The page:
Experts 'rediscover' largest 'sea dragon' fossil in museum archive

The Ichthyosaurus or ‘sea dragon’ fossil was found in the mid-1990s but remained unstudied until recently when experts made a startling discovery.

According to a press release on the American Association for the Advancement of Science (AAAS) website, after closer examination of the fossil, scientists learned that the beast was pregnant. This makes it the third-known example on record of an Ichthyosaurus with an embryo.


The AAAS added that the beast was the largest on record, measuring between 3 and 3.5 meters in length and it was discovered on the Somerset Coast. It was part of the collections of the Lower Saxony State Museum in Hannover, Germany and remained unstudied until earlier this year. In 2016, Sven Sachs, a paleontologist at Germany’s Bielefeld Natural History Museum spotted the specimen on a routine visit and collaborated with Dean Lomax, a University of Manchester palaeontologist and ichthyosaur expert, to examine the specimen.

The embryo was incomplete and still developing, according to the AAAS. It also contained a portion of its backbone, a forefin, ribs and a few other bones. The vertebrae measured 7 cm. Also surprising is the specimen’s tail, which was found not to belong to the remains of the skeleton, but from a separate Ichthyosaurus and added to make the skeleton appear more intact.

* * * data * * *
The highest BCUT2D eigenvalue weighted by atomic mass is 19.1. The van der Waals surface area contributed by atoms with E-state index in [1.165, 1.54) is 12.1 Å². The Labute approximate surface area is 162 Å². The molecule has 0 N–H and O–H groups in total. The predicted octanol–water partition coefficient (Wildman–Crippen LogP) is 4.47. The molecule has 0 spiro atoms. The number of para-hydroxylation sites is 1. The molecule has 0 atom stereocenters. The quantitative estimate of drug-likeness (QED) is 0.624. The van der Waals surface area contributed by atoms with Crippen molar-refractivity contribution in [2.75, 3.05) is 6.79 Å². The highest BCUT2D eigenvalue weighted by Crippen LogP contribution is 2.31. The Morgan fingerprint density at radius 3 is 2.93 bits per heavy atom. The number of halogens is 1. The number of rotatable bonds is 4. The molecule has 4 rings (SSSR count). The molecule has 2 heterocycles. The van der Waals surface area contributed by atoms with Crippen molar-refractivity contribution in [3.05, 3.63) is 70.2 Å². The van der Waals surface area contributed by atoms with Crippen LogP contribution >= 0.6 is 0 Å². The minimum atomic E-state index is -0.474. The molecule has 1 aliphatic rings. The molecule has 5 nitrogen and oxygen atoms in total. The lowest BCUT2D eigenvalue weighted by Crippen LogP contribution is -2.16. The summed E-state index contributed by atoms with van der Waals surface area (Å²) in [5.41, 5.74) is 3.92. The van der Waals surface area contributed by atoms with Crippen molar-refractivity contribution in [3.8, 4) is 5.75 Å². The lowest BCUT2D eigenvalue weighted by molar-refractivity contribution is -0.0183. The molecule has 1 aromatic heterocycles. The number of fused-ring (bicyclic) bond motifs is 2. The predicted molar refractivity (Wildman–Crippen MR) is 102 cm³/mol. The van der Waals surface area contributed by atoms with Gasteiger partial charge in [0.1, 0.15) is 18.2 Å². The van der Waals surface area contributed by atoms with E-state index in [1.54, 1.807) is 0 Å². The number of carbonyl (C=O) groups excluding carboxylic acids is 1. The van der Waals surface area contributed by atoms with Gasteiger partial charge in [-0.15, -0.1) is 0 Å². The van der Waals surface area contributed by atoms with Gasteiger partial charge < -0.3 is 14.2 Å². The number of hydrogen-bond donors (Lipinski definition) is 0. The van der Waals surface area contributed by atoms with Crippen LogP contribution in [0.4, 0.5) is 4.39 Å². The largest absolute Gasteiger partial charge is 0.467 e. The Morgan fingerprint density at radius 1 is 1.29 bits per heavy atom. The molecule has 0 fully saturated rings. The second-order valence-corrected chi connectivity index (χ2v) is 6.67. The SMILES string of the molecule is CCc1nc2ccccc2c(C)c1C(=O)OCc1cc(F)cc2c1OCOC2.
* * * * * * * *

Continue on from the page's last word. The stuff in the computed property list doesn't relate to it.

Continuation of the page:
Sachs told the AAAS: "It was not 'put together' to represent a fake, but simply for a better display specimen. But, if 'fake' portions remain undetected then scientists can fall foul to this, which results in false information presented in the published record.”


The species is one of the most common fossil reptiles in the UK, according to the AAAS. Thousands of its specimens are known and range from isolated bones to complete skeletons.

The team estimated that the female specimen hails from the early Jurassic period and is roughly 200 million years old.

The new study was published Monday in the journal, Acta Palaeontologica Polonica.